FUCHS: Vaguely. I remember reading about them.

FARIS: You would light the headlights by turning on the gas from the presto tank. They were used in the early days on practically all automobiles. Carl Fisher had bought quite a bit of acreage on Miami Beach, and so, being an inventive type of man, he invented a plow that would plow up these palmettos with ease and cut the expense, you see, of clearing the land. So when the boom broke out in Florida in about '24, why, we moved

[5]

to Florida. So I finished high school in Miami and then I came back to Kansas City, I guess it was in the summer of 1928.

FUCHS: Did you come back with your family?

FARIS: Yes, I came back with my family.

FUCHS: They moved back?

FARIS: They had moved back to Kansas City, because the boom had stopped and my father had lost some money in Florida so we came back, but he still kept some acreage there.

FUCHS: You were about twenty then.

FARIS: Yes, in August of '28, I was twenty years old. That's when I went to Rockhurst College.

FUCHS: You entered Rockhurst, after you came back here, as a freshman.

FARIS: Yes, as a freshman, and I played football, basketball and baseball at Rockhurst. From Rockhurst I went to Missouri University.

FUCHS: Oh, you did. What year did you enter there?

[6]

FARIS: In '29.

FUCHS: In '29.

FARIS: Then from Missouri University I came back to Kansas City. I studied journalism at Missouri University.

FUCHS: Did you graduate from the School of Journalism?

FARIS: No, I left. I wanted to be a writer, I always had; that was my tendency anyway. I wrote a novel -- College Humor was the in college magazine at that time, a national magazine, that was subscribed to by all colleges, you know, all the undergraduates read it. College Humor used to have a contest every year for the undergraduates for the best novel. One of my colleagues, Thomas Cockrell, won it, and I got a mention but mine wasn't published and his was. Tom became a pretty fair writer. He later wrote for Saturday Evening Post and then he ended up in Hollywood writing screen stories. So then when I came back to Kansas City, I went to the Kansas City Journal Post as a cub reporter.

FUCHS: This would be about '31?

FARIS: Yes, about '31 or '32, I guess it was. They were

[7]

paying me $18.00 a week, so I decided that here I had been going to a university to try to learn to be a journalist and it was the wrong thing to do, because the newspaper city editors didn't want students from journalism schools in those days, the old hard-bitten city editors didn't want you to start in as a "copy boy" not from a journalism school. But I had some contacts so I got into the -- my grandfather, again, who was Chairman of the Public Works, was then a leading developer of tract homes himself, he was a builder, and from that he naturally went into the real estate business, had a real estate office in Kansas City, and he handled all the Walter S. Dickey real estate. Dickey headed the Dickey Clay Pipe Company and Dickey owned the Kansas City Journal-Post.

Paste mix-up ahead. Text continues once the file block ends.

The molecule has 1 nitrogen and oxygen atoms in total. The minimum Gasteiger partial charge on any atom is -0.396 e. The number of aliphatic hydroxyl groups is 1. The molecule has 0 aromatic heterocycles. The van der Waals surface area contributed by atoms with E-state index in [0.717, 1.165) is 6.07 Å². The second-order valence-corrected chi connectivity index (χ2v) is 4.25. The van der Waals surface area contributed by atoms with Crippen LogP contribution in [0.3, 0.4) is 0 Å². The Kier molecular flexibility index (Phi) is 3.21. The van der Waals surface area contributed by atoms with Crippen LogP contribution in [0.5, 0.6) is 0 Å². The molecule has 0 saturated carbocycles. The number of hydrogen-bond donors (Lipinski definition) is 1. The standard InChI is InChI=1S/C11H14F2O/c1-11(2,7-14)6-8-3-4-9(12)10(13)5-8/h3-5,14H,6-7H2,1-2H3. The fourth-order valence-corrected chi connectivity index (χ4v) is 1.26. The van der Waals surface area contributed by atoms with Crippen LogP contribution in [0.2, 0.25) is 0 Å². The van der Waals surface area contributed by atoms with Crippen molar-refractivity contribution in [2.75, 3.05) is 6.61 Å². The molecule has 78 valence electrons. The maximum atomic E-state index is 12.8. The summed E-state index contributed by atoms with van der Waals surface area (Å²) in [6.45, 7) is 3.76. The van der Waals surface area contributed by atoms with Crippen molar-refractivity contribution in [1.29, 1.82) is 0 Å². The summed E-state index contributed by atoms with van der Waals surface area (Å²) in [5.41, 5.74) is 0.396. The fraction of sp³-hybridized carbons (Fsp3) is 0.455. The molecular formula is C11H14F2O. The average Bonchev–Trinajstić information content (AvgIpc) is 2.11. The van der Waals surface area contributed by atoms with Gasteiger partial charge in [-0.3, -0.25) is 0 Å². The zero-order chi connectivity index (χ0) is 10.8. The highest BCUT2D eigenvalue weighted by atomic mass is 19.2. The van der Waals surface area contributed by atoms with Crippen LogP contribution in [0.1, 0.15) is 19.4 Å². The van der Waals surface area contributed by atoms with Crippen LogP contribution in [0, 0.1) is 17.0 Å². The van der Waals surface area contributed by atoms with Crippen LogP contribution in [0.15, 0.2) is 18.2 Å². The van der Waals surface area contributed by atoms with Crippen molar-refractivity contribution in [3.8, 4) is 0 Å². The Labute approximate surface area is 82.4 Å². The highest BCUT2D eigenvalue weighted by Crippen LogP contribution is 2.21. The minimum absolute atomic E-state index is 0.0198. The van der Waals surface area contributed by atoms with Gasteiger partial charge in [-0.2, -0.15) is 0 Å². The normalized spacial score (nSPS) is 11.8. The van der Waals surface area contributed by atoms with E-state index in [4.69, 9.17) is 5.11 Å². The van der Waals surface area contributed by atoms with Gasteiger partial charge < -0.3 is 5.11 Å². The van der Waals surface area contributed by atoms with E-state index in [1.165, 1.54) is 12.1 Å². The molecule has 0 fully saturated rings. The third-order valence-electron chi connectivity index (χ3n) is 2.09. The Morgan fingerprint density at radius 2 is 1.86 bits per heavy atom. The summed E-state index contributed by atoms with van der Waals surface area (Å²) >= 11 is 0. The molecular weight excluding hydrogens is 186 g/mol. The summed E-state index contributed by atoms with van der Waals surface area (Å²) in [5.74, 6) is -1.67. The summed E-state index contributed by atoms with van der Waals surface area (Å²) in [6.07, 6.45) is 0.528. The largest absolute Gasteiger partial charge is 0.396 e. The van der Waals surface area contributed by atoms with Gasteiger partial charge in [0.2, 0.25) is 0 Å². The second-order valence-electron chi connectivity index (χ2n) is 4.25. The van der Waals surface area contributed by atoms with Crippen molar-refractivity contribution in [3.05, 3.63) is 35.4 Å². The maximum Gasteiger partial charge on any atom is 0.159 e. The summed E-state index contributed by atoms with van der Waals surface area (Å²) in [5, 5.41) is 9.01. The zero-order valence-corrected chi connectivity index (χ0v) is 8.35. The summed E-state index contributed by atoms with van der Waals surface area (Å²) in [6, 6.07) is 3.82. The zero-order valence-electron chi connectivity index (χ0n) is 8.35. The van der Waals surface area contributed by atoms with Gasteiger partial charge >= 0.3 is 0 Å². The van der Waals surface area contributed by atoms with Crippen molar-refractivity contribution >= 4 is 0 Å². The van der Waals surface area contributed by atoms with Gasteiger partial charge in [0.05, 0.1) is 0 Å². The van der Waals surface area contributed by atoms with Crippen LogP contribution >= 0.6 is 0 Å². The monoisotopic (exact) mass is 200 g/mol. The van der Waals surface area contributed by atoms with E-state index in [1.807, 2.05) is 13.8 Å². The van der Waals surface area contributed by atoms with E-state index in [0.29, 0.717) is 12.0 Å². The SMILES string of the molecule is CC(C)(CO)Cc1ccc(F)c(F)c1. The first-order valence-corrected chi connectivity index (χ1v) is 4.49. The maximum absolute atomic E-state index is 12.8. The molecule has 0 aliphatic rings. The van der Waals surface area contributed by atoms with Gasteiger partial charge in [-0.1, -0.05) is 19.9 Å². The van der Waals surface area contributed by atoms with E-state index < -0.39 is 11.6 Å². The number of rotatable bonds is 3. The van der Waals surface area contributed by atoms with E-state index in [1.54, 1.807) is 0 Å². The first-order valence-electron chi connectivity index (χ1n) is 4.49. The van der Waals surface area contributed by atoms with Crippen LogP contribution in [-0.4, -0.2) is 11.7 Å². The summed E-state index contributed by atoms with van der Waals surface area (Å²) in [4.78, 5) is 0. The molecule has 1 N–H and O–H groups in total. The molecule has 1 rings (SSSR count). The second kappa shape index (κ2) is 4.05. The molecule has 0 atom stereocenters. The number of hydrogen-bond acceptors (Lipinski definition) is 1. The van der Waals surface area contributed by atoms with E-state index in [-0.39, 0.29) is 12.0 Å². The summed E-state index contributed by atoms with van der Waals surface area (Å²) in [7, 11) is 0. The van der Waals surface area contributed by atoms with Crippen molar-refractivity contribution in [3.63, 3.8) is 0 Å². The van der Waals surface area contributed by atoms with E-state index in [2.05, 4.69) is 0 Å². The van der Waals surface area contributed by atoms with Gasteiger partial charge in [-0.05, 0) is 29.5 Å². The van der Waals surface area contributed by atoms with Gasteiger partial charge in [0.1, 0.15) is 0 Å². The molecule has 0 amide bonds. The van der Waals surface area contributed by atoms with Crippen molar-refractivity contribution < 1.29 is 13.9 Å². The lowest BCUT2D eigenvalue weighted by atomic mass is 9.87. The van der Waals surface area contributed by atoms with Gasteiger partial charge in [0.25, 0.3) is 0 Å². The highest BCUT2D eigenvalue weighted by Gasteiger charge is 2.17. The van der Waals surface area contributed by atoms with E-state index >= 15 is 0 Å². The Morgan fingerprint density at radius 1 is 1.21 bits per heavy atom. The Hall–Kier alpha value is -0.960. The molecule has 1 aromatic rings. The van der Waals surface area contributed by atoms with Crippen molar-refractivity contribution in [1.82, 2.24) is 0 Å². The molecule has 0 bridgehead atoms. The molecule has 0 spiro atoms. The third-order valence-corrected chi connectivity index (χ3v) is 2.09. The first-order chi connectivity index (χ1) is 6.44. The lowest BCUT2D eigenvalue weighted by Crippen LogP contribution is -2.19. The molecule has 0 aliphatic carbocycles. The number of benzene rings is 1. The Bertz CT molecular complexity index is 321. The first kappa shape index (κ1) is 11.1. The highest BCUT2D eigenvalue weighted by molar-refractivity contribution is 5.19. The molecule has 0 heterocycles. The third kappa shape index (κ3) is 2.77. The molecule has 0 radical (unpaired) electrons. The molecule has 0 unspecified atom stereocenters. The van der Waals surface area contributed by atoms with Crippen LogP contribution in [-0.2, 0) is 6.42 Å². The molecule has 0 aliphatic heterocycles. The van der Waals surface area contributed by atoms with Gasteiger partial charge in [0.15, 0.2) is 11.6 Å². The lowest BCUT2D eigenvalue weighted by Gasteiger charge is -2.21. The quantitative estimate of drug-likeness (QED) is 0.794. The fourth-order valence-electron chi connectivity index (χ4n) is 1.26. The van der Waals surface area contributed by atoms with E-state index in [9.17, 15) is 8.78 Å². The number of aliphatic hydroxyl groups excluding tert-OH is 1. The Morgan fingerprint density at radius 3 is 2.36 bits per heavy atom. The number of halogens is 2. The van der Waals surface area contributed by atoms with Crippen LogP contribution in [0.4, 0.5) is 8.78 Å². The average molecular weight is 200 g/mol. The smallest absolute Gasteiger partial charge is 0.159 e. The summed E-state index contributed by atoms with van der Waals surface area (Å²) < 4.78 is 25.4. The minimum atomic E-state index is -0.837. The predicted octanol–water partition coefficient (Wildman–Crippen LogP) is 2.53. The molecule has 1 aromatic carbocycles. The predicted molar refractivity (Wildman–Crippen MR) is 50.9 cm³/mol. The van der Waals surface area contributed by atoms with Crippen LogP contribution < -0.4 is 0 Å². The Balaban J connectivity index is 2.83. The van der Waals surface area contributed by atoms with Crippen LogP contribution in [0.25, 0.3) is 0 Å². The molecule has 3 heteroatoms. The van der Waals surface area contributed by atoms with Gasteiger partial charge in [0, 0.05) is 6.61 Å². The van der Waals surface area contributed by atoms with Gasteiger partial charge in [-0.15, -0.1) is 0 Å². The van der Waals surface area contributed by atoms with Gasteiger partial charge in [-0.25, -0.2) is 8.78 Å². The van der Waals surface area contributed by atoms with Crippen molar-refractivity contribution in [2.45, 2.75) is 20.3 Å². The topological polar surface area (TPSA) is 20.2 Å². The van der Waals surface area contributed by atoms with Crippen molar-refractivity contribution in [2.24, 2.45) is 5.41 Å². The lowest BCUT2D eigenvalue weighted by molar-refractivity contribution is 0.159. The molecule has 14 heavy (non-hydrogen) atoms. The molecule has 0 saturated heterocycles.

FUCHS: Was Charlie Ross still at the School of Journalism at that time?

FARIS: No, Walter Williams was president of the School of Journalism.

FUCHS: I believe Charlie Ross for a period, now I can't tell you what the dates were, was on the staff.

FARIS: Yes. Charlie was there, but I can't remember -- I

[8]

remember Charlie later, but actually I don't remember him being in the journalism school at that time. As a matter of fact, I can't even tell you the name of the professor now. So many thousands of names have gone through my mind in my life, you know, since then that unless I have something to recall it for me, I can't remember.

Well, anyway, I was going to make a step forward, I felt radio would pay better. I had gone to see Arthur Church, who owned KMBC in Kansas City; and Arthur and I were working out a deal for me to enter radio. Paul Henning, who now does the Beverly Hillbillies and Greenacres, and Paul was at KMBC at this time. Paul and I later met here in Hollywood. Paul had jerked sodas at the drugstore in Independence, he was from Independence.

FUCHS: You didn't know him back there?

FARIS: No, I didn't know Paul at the station. I learned this later that he was there at the same time that I was going to go with KMBC.

FUCHS: What did you do, work for the Post about two years?

[9]

Was that as a reporter?

FARIS: Yes, mostly sports. Well, I was with Parke Carroll, and Ed Cochran was the sport's editor. So, at this time, this was in '34, and I had been interested in politics anyway. At Missouri, I had helped elect the president of the class, you know, that got in, and I had worked in my precinct in Kansas City like everybody did, and worked up to the board. Otherwise, if you didn't have that experience, you didn't get anyplace in politics in Kansas Ci